This section of the book is from the "A Man and His Money" book, by Harvey Reeves Calkins , published in 1915.
Discrimination is the handmaid of religion. Next to positive disloyalty, failure to discriminate has wrought folly. A bogieman is as bad as the devil if people believe it is the devil! Beautiful, strong, and masterful truth has been shut out of men's lives because they thought it was "something else." Saint Paul prayed that the Philip-pians might abound in knowledge and in judgment, in order that they should be able to "distinguish the things that differ." It is a prayer that average men may well pray for themselves and for one another.
The truth of the tithe has been slowly emerging out of an amazing degree of mental haze which has surrounded it. The Scripture teaching concerning it has been so intelligently studied during the past decade that much of the former prejudice and misapprehension has passed away. We shall therefore leave the entire biblical discussion for a distinct and separate writing,1 and shall here add a few paragraphs that may help to clear away some persistent errors.
1 "The Victory of Mary Christopher," by Harvey Reeves Calkins.
First of all, it is a value-tithe; it is not the tenth part of mere substance or things. In a certain chapter of the Scriptures (Lev. 27. 30sqq.) where the annual crop of the land and the fruit of the tree are mentioned, together with the annual increase of the herd and the flock, these words are written: "The tenth shall be holy unto the Lord." That God expected the tenth part of value, and not merely the tenth part of gross substance, is evident; for, if a man desired to "redeem" the tithe which had been set apart, then, in order to guard him from the sin of covetousness, he was required to "add thereto the fifth part thereof," lest, in the exchange, the value of his tithe should be shrunken.
It is for this reason that the value-tithe is a suitable offering to the Father of lights, from whom cometh all value. The emphasis of Scripture concerning sacrificial offerings is not at all the bringing of such and such things, but it is the quality of them that is so jealously scrutinized; the offering must be "without blemish." It was not because God despised a lame or blind animal that his rebuke fell upon the people in the days of Malachi; it was because value had been contemptuously ignored and the tenth part of mere things was offered to the holy God, whose worship must evermore be a spiritual worship. Had a destitute Jew, in days of famine, brought to God's altar a tithe out of his flock of lean and hungry sheep, it would have been accepted, and the rich blessing of God poured out upon the worshiper. It was a value-tithe, the best he had, and therefore, despite its gaunt and dwarfed poverty, perfect. "But," and this was the wrath of an outraged God, "cursed be the deceiver which hath in his flock a male, and voweth and sacrificeth unto the Lord a corrupt thing." It was corrupted value that was cast out of God's sight with condemnation. David said with fine kingliness: "Neither will I offer unto the Lord my God of that which doth cost me nothing." Things would suffice for the material needs of a man, but for the spiritual and holy God, there must be value. For value is an impalpable and spiritual force; it came from God; it is therefore a sweet and acceptable savor as it returns to God who gave it.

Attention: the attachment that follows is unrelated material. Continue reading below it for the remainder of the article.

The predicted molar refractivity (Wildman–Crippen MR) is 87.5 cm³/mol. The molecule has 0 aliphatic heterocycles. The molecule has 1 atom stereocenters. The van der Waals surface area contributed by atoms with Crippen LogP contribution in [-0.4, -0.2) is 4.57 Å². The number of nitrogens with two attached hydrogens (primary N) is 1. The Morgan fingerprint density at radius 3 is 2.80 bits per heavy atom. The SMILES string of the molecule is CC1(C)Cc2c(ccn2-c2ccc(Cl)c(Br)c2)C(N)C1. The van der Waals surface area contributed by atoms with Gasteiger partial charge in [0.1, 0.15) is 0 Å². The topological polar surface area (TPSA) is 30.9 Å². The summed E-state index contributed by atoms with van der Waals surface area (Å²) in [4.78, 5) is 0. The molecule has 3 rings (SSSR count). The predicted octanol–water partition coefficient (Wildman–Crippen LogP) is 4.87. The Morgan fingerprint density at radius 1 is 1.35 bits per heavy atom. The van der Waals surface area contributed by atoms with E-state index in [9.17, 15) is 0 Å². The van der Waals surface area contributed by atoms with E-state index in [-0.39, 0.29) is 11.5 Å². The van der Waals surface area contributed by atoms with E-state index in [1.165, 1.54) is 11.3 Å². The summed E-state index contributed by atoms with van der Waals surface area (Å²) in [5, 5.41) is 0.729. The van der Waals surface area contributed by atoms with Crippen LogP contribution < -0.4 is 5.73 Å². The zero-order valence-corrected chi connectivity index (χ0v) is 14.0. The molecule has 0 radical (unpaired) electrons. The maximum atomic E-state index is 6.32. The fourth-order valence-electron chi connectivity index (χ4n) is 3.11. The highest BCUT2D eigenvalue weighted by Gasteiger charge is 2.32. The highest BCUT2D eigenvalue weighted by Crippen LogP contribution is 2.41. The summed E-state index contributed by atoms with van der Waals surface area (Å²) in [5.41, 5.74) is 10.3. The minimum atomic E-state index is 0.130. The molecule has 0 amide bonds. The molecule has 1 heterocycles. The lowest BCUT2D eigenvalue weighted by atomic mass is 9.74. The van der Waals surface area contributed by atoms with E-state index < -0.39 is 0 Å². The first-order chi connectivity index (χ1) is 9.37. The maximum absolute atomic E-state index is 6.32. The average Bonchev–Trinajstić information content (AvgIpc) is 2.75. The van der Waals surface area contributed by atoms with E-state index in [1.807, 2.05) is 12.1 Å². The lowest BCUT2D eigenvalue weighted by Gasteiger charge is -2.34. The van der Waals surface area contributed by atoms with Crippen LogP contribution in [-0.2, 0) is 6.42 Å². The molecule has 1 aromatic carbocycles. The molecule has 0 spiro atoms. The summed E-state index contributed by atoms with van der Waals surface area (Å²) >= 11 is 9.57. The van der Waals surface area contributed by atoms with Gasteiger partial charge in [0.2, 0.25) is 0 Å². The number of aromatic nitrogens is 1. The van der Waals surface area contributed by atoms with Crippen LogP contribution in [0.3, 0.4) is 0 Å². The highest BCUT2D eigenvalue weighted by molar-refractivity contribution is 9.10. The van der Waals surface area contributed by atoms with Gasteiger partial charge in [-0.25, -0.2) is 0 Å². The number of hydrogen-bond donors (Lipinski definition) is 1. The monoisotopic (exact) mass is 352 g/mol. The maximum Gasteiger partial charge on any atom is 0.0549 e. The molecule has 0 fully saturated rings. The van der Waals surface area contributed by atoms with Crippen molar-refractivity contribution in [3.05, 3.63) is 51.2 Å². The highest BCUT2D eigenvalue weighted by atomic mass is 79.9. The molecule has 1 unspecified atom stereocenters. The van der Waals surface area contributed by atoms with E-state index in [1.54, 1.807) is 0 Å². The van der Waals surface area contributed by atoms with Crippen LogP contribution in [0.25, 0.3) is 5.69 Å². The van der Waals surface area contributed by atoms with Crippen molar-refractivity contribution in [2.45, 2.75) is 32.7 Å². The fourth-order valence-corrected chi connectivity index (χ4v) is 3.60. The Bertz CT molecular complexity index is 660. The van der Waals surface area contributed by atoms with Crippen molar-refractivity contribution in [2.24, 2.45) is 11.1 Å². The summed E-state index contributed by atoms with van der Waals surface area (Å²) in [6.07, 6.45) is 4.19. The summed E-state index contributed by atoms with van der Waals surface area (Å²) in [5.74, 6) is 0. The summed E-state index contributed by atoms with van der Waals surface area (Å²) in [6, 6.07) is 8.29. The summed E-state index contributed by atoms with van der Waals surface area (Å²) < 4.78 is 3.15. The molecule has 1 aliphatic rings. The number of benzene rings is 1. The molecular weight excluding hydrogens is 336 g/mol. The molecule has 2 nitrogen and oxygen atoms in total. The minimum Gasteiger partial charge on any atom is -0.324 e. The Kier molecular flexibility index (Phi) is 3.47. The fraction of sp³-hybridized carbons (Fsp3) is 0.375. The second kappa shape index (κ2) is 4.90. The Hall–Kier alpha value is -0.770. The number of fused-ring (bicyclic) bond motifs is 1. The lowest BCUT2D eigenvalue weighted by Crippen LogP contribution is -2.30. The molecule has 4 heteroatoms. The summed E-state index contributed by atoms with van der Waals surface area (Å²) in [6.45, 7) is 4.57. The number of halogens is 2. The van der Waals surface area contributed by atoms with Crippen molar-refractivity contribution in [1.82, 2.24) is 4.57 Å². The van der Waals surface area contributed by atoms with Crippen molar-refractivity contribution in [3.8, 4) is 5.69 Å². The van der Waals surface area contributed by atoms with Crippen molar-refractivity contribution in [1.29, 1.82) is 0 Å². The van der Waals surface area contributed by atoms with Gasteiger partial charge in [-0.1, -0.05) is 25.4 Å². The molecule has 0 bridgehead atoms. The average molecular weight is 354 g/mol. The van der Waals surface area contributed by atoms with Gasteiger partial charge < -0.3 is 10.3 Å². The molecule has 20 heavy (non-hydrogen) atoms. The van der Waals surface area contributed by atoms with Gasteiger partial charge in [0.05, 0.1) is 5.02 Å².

For this reason money, and not things, is the surest medium to-day for a spiritual offering; or certainly it is so for the average man, for money is the measure of value, and value is the essence of property. If value is the only attribute of property that can interest a man, surely that fine essence cannot escape the searching eyes of the Lord. Money finds a man out; it is concentrated personality, and when a man gives it he is giving the substance of himself. It is not so with things, unless the thing named is itself the same as money, that is, the "measure" and "storehouse" of actual and living value. It is the tithe of value, and not of things, that appeals to the Searcher of men.
Again, the tithe is not to be confused with the whole broad subject of stewardship, to which it is related. Perhaps confusion at this point has given rise to most of the misapprehension which conscientious men have experienced. One hears the objection urged in this fashion: "The tithe is not equitable; it is not 'proportionate giving.' Perhaps one tenth is not too much for a poor man to give, but it is certainly too little for a rich man. A man with an income of $1,000 will give $100, leaving $900 for his own use, while a man with an income of $10,000 will give but $1,000, leaving the enormous balance of $9,000 for his own use. It is therefore not equitable. A rich man should give not only a tenth, but very much beyond a tenth. Giving should be proportionate." This evident inequality is met by many with the composite teaching, "A man ought to give a tenth of his income as a minimum," supposing this to be a reasonable and Christian interpretation of the tithe.
It is cause for deep gratitude when men recognize the necessity of proportionate giving. This is Christian. But we must certainly "distinguish the things that differ." To speak of the tenth "as a minimum" confuses two fundamental truths, and therefore weakens each of them. If, as we have already noted, the tithe is bound up with the meaning of worship itself, it rests upon sanctions much more ancient than the Hebrew Bible, and remains, as in the beginning, a perpetual and solemn obligation; but if it was a special ordinance of the Jews, then have done with using it as a bait for Christian beneficence. Let it be studied and revered as a type for spiritual teaching, as other biblical types are studied and revered, but, in the name of clear thinking, let it not be introduced to confuse the Christian doctrine of stewardship. A Christian man is to do good as he has opportunity; why tie him up to Jewish fractions? A tenth as a minimum is neither good Judaism nor good Christianity.